Barrett supports Doug Ford's leadership bid

By Monte Sonnenberg, Simcoe Reformer

Haldimand-Norfolk MPP Toby Barrett

Haldimand-Norfolk MPP Toby Barrett


Progressive Conservative leadership contender Doug Ford received a boost from rural Ontario last week with an endorsement from veteran Haldimand-Norfolk MPP Toby Barrett.

Former leader Patrick Brown was Barrett’s first choice to lead the party into the June 7 provincial election. But, after Brown abandoned his comeback attempt earlier this week, Barrett decided to throw his support behind the Ford Nation standard bearer from Etobicoke.

“Loyalty is non-negotiable with respect to my values,” Barrett said in a statement. “I have fought for Mike Harris, Ernie Eves, Jim Flaherty, John Tory, Tim Hudak, Patrick Brown.

“I have a reputation as a riding man. I am a company man but not a yes man. I have fought hard for our right to have a leadership race as some did not want this to happen. Then I fought for the right of Patrick Brown to be allowed to enter that race. Again, some did not want that to happen.

“Having fought those fights, we must all continue to fight – a fight that must be fair and democratic. After six weeks of face-to-face consultation in the riding — and in the context of my expressed admiration for all who have thrown their hat in the ring – I am backing Doug Ford to be our party leader and the next Premier of Ontario.

“Ontario needs a bold and strong leader with proven energy and experience in managing the business of government. That leader is Doug Ford.”

Ford welcomed Barrett’s support late Friday morning by way of his Twitter account @fordnation.

“Thank you Toby Barrett for endorsing me,” the tweet said. “You’re well respected and stand up for what you believe in. Great to have you on the team. Let’s take our province back together!”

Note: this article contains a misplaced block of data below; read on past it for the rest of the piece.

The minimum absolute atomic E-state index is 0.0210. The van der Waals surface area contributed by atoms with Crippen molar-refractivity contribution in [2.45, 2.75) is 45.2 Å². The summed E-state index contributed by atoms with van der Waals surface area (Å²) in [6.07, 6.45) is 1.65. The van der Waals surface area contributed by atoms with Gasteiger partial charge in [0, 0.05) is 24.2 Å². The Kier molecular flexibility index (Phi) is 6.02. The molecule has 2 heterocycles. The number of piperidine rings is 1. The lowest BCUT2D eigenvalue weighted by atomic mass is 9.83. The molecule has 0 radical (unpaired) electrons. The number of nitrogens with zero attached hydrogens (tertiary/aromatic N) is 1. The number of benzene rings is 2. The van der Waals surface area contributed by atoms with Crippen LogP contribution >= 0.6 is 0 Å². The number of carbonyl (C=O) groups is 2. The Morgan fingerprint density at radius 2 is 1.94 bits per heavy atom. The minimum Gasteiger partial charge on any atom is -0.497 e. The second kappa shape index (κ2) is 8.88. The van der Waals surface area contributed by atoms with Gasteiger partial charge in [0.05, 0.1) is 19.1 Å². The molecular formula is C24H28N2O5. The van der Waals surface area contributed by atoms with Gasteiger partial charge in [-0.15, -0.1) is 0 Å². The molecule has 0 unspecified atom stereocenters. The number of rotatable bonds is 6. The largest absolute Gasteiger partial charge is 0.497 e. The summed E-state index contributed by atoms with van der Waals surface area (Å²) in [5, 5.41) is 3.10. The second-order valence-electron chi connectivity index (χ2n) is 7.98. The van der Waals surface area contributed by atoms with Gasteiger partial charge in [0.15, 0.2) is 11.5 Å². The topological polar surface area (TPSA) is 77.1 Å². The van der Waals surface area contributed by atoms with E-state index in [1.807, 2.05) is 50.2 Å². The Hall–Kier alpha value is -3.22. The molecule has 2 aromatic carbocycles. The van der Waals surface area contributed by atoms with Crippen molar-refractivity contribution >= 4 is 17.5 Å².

Doug Ford carved out a profile for himself as a member of Toronto city council while his late brother, Rob Ford, was the city’s mayor.

Before Brown’s stunning fall from grace last month, Doug Ford was a declared candidate for the mayoralty of Toronto later this year. With the PC party’s top job vacant, Ford opted to seek the top elected position in the province.

Ford is up against former MPP and two-time leadership candidate Christine Elliott, Caroline Mulroney, daughter of former Canadian prime minister Brian Mulroney, and social conservative advocate Tanya Granic Allen.

The deadline for PC party members to register is Monday at 11:59 p.m. Online voting commenced at 9 a.m. Friday and will continue until the evening of Thursday, March 8.

Nearly 200,000 party members are eligible to vote. They will cast weighted ballots that rate the candidates in order of preference.

If no candidate wins more than 50 per cent support on the first ballot, the last-place finisher will be eliminated and the secondary preferences from these ballots will be factored in.

If necessary, the third-place finisher will be eliminated and these secondary preferences will also be factored in. The race goes to the first candidate to secure majority support.

Each of Ontario’s 124 ridings has been allotted 100 points. These points will be apportioned to the candidates depending on the percentage of votes they receive within each riding.

This selection process is similar to the Electoral College system in the United States.

By giving each riding equal weight, no candidate can win the party leadership by signing up an enormous number of supporters in just a few populous ridings. Instead, the selection process is designed to produce a winner who enjoys broad-based support across Ontario.

The successful candidate will be announced Saturday, March 10.